As I sat in the chair opposite Bertrand in a backwater of the collection which lay all around us on the first floor, looking accross at him I could see his bald head just below one of those world map orbs, suspended from a window frame in a harness from which a tassle hung just above his head. For a brief moment I hallucinated and momentarily glimpsed a view of him dressed in a smoking jacket. Then as he bent forward to make a point in the conversation he moved across a century into the new millenium.
In the next few days I had ample opportunity to examine the surface of the collection. It wasn`t possible for me to go into it physically without pulling it all apart. Bertrand goes to bed in the morning at about eight am and sleeps until two or three in the afternoon. I keep more conventional hours retiring at about eleven pm and rising at eight. We did manage to meet especially as my bedtime slowly drifted into the early hours when he was most active, before he went out dancing, or to his favourite bars.
Currently I think the collection made up as it is of singular objects and materials, is so tightly packed, that it has become a solid conglomerate, an object, a thing. The only recourse to enter its accretive formulation is to climb on to it, or push one`s way into it rather like fighting one`s way into dense undergrowth. If each part as Bertrand suggests is a discrete entity then to fully come to terms with it should probably entail a complete distentanglement, and the laying out of its parts. This would require an enormous space space, something akin to the tram terminus next door. But would this satisfy the notion of thereby knowing it? I think not. My own view which I suspect would be shared by Rosse Yael Sirb who in my opinion is the authority on this matter is to see the collection as an object, where the object of the collection is to create an object as a work of art. I imagine that the object as a work of art is site specific, or site sensitive. It could theoretically be rehoused and still be experienced as an object, the meaning of which would be inextricably bound to its confinement within a restricting space. I know this is not Bertrand`s view. He seems to think of the collection as being precisely that, where materials and objects are all in a condition prior to being formed into art works. And as has been indicated within the collection there are a number of what he claims to be works of art, which have been exhibited by him and are being stored among the collection. In the short period of my visit I was surprised at how much more material he added to the collection on a daily basis.
I was also considering the collection as an object which cannot be seen from the outside apart from those surfaces the walls of the paths made through it to the door in the back wall and the open stairs which afford a view accross the top. The idea of a raging sea of material is invoked when looking accross it from the stairs. There is a tension between the thick undergrowth of its interior and the wildly raging visible surfaces. The internal structure, all the information contained in it can never be known unless it is dismantled and ceases to be an art work. I think R.Y. Sirb would appreciate the irony.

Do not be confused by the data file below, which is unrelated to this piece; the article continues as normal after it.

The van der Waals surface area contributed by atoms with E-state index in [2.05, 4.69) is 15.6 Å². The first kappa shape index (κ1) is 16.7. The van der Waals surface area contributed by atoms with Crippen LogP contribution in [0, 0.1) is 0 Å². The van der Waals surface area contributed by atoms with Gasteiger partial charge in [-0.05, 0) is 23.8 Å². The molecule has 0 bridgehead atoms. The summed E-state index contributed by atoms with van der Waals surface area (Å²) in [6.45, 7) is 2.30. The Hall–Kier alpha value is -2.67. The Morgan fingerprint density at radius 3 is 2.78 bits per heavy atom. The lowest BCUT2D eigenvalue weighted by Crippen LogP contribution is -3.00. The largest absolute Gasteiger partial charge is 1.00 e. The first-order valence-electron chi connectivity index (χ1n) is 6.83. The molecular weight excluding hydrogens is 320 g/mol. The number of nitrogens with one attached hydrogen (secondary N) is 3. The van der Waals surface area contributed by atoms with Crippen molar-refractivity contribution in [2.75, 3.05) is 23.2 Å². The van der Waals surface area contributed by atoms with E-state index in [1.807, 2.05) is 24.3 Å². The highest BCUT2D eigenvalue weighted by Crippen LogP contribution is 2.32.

It isn`t a heap or a dump. To be a heap it needs to have an area of open space around it. The Chambers Twentieth Century Dictionary suggests some connections:
heap, ...,n. a mass of things resting one above another: a mound:...................... .-v.t. to throw in a heap: to pile high, or above the rim or brim................................ Dump suggests something else and quoting from the above dictionary: dump, dump,v.t. to set down heavily or with a thump: to unload:.......................... to tip (esp. rubbish): to get rid of.- n. a thud: a place for the discharge of loads, or for rubbish: a deposit: store (mil) : a dirty dilapidated place. .....................
The building could be described as a `dump` in a vulgar sense of having limited facilities e.g. for washing, toilet etc. It had been a warehouse or factory of some sort and was not set up for domestic habitation, although all connections for water etc. were in place. The collection had evolved by a process of taking displaced materials and artefacts and `dumping` them in the building. But the process of dumping is not an adequate description of the effects, because of the discretion used in the selection of the elements and the manner of their juxtaposition. Another factor is that the motivation is not to dump as a means of `getting rid of unwanted items of one`s own belongings. It acts as a resting place, a store for displaced material which for most part still retain evidence of prior functioning and have consequently been selected for Bertrand`s collection of objects of potential value, in the making of art works. R.Y. Sirb might well say that the effects of this process alone constitutes an art work. If he sees it I think he might incorporate it into his lexicon of unrecognised art works, all of which involve the notion of ordure.